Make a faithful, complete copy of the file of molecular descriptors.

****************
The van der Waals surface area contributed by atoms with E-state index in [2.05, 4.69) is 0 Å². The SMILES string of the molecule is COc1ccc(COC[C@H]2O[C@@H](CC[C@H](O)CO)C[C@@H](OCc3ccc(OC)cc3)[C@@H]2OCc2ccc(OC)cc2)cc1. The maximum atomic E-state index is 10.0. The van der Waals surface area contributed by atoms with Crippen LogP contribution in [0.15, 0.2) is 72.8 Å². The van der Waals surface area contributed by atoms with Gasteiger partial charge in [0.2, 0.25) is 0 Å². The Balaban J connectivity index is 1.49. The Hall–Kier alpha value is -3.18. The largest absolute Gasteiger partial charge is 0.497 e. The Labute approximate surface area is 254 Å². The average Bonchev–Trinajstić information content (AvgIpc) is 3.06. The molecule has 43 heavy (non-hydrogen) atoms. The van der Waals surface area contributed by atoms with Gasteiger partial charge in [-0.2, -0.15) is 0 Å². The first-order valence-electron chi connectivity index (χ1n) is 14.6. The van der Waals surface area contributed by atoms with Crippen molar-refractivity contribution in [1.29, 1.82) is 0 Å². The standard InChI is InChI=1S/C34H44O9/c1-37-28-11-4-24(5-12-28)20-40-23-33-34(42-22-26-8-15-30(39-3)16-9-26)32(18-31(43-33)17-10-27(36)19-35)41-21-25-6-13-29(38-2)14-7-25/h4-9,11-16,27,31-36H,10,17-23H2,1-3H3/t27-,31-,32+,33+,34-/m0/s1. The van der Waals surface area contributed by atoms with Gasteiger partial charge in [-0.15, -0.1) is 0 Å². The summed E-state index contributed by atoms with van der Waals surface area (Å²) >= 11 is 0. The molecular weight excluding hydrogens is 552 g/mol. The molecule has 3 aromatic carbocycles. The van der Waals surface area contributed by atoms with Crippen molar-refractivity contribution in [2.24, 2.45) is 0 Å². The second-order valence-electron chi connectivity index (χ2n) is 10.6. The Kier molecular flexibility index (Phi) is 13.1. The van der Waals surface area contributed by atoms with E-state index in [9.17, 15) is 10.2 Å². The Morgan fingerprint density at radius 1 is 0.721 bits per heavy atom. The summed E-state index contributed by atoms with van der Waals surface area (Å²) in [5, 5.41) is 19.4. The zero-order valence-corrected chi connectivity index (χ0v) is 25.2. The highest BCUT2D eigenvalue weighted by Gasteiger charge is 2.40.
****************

The van der Waals surface area contributed by atoms with E-state index in [2.05, 4.69) is 0 Å². The SMILES string of the molecule is COc1ccc(COC[C@H]2O[C@@H](CC[C@H](O)CO)C[C@@H](OCc3ccc(OC)cc3)[C@@H]2OCc2ccc(OC)cc2)cc1. The maximum atomic E-state index is 10.0. The van der Waals surface area contributed by atoms with Crippen LogP contribution in [0.15, 0.2) is 72.8 Å². The van der Waals surface area contributed by atoms with Gasteiger partial charge in [0.2, 0.25) is 0 Å². The Balaban J connectivity index is 1.49. The Hall–Kier alpha value is -3.18. The largest absolute Gasteiger partial charge is 0.497 e. The Labute approximate surface area is 254 Å². The average Bonchev–Trinajstić information content (AvgIpc) is 3.06. The molecule has 43 heavy (non-hydrogen) atoms. The van der Waals surface area contributed by atoms with Gasteiger partial charge in [-0.2, -0.15) is 0 Å². The first-order valence-electron chi connectivity index (χ1n) is 14.6. The van der Waals surface area contributed by atoms with Crippen molar-refractivity contribution in [1.29, 1.82) is 0 Å². The standard InChI is InChI=1S/C34H44O9/c1-37-28-11-4-24(5-12-28)20-40-23-33-34(42-22-26-8-15-30(39-3)16-9-26)32(18-31(43-33)17-10-27(36)19-35)41-21-25-6-13-29(38-2)14-7-25/h4-9,11-16,27,31-36H,10,17-23H2,1-3H3/t27-,31-,32+,33+,34-/m0/s1. The van der Waals surface area contributed by atoms with Gasteiger partial charge in [-0.15, -0.1) is 0 Å². The summed E-state index contributed by atoms with van der Waals surface area (Å²) >= 11 is 0. The molecular weight excluding hydrogens is 552 g/mol. The molecule has 3 aromatic carbocycles. The van der Waals surface area contributed by atoms with Crippen molar-refractivity contribution in [2.24, 2.45) is 0 Å². The second-order valence-electron chi connectivity index (χ2n) is 10.6. The Kier molecular flexibility index (Phi) is 13.1. The van der Waals surface area contributed by atoms with E-state index in [9.17, 15) is 10.2 Å². The Morgan fingerprint density at radius 1 is 0.721 bits per heavy atom. The summed E-state index contributed by atoms with van der Waals surface area (Å²) in [5, 5.41) is 19.4. The zero-order valence-corrected chi connectivity index (χ0v) is 25.2. The highest BCUT2D eigenvalue weighted by Gasteiger charge is 2.40.